Both NOAA and the Australian Meteorologists issued El Nino updates in the past 24 hours. The weekly numbers that were released confirm that an historic event is taking place. It now is (nearly) certain that the most significant El Nino in recorded history will be with us over the next five months. From the Aussie weather geeks:
The 2015 El Niño is now the strongest El Niño since 1997–98.
The last time we were close to the current El Nino conditions was the fall/winter of 1997/1998. National Geographic has this to say of the 1997 El Nino:
It rose out of the tropical Pacific in late 1997, bearing more energy than a million Hiroshima bombs. By the time it had run its course eight months later, the giant El Niño of 1997-98 had deranged weather patterns around the world, killed an estimated 2,100 people, and caused at least 33 billion [U.S.] dollars in property damage.
At its peak, the 1997 El Nino index reached a record high of 2.3. This extreme level was nearly reached over the past week, there is every indication that it will move higher in the coming months.
The 1997-98 results:
We just hit 2.2 on the weekly numbers. This number will climb over the coming months:
What does a super El Nino mean for California? Record rains are coming soon! The historical results from the 1997 Nino event:
National Geographic sums up the consequences of a weather system that has the power of 1m nukes:
In the U.S. mudslides and flash floods flattened communities from California to Mississippi, storms pounded the Gulf Coast, and tornadoes ripped Florida.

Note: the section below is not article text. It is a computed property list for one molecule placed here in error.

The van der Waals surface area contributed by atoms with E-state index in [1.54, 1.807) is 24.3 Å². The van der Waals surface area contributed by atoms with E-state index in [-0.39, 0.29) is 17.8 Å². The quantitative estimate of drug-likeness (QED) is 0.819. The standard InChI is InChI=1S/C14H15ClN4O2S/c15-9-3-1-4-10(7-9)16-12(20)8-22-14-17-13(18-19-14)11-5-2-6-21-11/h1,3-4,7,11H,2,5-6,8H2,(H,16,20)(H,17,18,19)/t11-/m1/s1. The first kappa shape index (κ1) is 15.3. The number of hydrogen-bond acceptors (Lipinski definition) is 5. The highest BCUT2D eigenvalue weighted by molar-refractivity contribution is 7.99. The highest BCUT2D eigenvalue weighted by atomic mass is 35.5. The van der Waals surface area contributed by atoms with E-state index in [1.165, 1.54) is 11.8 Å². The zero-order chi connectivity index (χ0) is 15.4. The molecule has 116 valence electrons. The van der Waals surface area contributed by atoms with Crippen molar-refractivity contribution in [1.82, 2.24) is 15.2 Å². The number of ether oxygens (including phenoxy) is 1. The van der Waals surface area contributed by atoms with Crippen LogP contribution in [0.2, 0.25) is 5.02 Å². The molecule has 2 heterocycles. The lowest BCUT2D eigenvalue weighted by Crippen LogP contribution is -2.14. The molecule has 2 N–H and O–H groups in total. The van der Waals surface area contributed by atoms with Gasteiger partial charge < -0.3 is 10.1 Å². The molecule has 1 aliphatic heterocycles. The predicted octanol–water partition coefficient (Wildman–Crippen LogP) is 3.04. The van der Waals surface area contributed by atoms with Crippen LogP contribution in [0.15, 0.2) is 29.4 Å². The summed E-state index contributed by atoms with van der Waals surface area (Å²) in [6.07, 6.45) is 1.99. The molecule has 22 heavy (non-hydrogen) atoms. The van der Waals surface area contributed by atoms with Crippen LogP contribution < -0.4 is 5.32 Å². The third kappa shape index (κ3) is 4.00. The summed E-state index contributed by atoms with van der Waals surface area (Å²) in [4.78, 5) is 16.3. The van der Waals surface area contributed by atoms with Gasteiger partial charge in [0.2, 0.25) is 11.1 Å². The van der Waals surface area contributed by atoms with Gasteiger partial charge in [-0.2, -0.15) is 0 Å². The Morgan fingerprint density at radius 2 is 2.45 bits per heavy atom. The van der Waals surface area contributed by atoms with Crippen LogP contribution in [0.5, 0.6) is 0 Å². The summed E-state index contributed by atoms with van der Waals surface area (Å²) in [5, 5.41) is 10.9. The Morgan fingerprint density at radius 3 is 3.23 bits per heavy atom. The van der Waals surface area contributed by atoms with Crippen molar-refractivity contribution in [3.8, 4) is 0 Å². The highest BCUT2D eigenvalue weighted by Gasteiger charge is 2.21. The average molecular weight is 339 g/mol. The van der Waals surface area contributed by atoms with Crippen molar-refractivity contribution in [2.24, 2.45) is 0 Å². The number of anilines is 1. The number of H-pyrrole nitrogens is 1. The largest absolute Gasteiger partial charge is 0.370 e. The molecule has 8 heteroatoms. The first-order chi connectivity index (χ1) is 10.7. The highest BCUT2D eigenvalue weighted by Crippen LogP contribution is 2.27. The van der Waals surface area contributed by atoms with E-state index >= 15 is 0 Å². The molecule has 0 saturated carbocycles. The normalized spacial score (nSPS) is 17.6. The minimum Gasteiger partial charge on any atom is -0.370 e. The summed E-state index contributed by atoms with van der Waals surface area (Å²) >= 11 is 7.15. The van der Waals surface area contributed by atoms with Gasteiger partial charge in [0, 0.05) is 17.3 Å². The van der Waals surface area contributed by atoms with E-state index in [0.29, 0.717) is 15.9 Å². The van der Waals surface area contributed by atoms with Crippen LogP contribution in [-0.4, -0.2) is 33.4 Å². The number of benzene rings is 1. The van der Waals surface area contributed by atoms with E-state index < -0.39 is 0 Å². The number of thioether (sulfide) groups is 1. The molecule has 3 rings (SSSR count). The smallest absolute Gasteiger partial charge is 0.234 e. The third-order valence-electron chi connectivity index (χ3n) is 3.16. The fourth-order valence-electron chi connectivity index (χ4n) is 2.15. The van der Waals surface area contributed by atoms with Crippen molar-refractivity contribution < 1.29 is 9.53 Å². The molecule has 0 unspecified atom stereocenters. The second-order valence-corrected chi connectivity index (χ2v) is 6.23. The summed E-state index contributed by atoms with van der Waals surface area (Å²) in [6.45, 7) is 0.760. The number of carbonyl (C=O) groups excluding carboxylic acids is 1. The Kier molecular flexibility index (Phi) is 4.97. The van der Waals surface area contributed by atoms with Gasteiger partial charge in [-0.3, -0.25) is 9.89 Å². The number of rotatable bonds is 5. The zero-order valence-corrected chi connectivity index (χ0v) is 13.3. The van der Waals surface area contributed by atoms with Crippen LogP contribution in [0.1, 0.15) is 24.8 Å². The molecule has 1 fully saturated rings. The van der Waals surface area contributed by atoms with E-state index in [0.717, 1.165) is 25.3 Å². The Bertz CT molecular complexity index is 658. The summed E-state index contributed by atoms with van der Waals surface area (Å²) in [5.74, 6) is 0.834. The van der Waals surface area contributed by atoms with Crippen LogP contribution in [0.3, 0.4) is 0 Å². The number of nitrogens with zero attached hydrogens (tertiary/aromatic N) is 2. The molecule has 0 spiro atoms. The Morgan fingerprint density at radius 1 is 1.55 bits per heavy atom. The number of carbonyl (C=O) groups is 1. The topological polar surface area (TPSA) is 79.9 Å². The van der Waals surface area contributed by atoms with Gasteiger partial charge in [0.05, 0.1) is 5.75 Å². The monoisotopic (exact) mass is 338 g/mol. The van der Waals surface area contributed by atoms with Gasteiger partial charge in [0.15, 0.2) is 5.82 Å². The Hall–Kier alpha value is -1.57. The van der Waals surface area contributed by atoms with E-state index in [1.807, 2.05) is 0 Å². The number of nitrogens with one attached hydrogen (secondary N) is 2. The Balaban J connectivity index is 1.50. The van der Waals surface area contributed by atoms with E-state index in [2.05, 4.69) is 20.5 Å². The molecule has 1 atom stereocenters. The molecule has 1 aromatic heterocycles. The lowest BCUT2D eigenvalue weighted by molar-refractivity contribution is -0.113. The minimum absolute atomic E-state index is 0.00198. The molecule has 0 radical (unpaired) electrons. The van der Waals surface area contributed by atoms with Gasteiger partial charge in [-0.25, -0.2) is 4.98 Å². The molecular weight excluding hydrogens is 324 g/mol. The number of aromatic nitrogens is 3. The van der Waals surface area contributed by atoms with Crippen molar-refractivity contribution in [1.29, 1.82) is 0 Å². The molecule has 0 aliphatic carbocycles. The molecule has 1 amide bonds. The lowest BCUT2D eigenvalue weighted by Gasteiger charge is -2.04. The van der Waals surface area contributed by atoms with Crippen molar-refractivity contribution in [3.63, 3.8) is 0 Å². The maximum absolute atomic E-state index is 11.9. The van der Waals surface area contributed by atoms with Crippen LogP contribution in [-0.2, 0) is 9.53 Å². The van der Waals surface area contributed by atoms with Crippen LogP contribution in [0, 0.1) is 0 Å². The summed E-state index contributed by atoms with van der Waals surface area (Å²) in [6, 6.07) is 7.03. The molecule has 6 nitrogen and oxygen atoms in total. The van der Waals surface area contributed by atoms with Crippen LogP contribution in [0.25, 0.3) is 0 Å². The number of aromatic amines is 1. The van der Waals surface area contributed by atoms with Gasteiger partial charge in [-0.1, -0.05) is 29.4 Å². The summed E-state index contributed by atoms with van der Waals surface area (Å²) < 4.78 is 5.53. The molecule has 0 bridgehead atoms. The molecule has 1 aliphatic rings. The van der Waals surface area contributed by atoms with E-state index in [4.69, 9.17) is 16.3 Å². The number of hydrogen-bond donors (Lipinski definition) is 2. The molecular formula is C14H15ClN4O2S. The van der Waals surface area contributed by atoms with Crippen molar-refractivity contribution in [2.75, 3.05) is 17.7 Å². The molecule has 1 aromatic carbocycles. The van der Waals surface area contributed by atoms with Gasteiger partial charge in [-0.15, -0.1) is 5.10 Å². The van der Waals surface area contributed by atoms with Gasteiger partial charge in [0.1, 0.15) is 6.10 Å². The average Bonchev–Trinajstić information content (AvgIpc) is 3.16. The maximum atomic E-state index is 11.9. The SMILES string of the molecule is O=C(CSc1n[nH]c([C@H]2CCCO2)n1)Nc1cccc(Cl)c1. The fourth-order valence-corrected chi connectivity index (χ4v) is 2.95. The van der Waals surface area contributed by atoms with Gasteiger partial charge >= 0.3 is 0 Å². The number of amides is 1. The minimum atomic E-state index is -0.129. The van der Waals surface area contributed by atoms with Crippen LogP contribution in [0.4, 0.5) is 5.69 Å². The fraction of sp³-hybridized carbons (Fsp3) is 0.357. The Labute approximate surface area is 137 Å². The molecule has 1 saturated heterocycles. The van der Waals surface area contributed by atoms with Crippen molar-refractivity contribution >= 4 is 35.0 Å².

The effects of the 1997 Nino were felt globally:
Forest fires burned furiously in Sumatra, Borneo, and Malaysia, forcing drivers to use their headlights at noon. The haze traveled thousands of miles to the west into the ordinarily sparkling air of the Maldive Islands, limiting visibility to half a mile [0.8 kilometer] at times.
Temperatures reached 108°F [42°C] in Mongolia; Kenya’s rainfall was 40 inches [100 centimeters] above normal; central Europe suffered record flooding that killed 55 in Poland and 60 in the Czech Republic; and Madagascar was battered with monsoons and cyclones.
Okay - It's going to rain in the Pacific West the next four months. If history is any guide, the rainfall will reach record levels. Extreme flooding is a probable outcome. As the rain/snow falls the epic drought that is now going on will abate. The rivers and reservoirs will refill by the end of February 2016. BUT THEN WHAT?
If history is any guide the extreme El Nino will be followed by a crash in ocean temperatures. By next summer it is increasing likely that the world will be facing La Nina conditions. The 1997 El Nino was followed by one of the longest periods of La Nina conditions in history.
Put this together and what do you get? It now very likely that extreme weather conditions will be with us through this winter. The West and the South will be inundated with rain. But a year from now we will be facing much different conditions. The La Nina that will be with us in 12 months will bring with it very dry conditions for California. This drought is likely to last for years.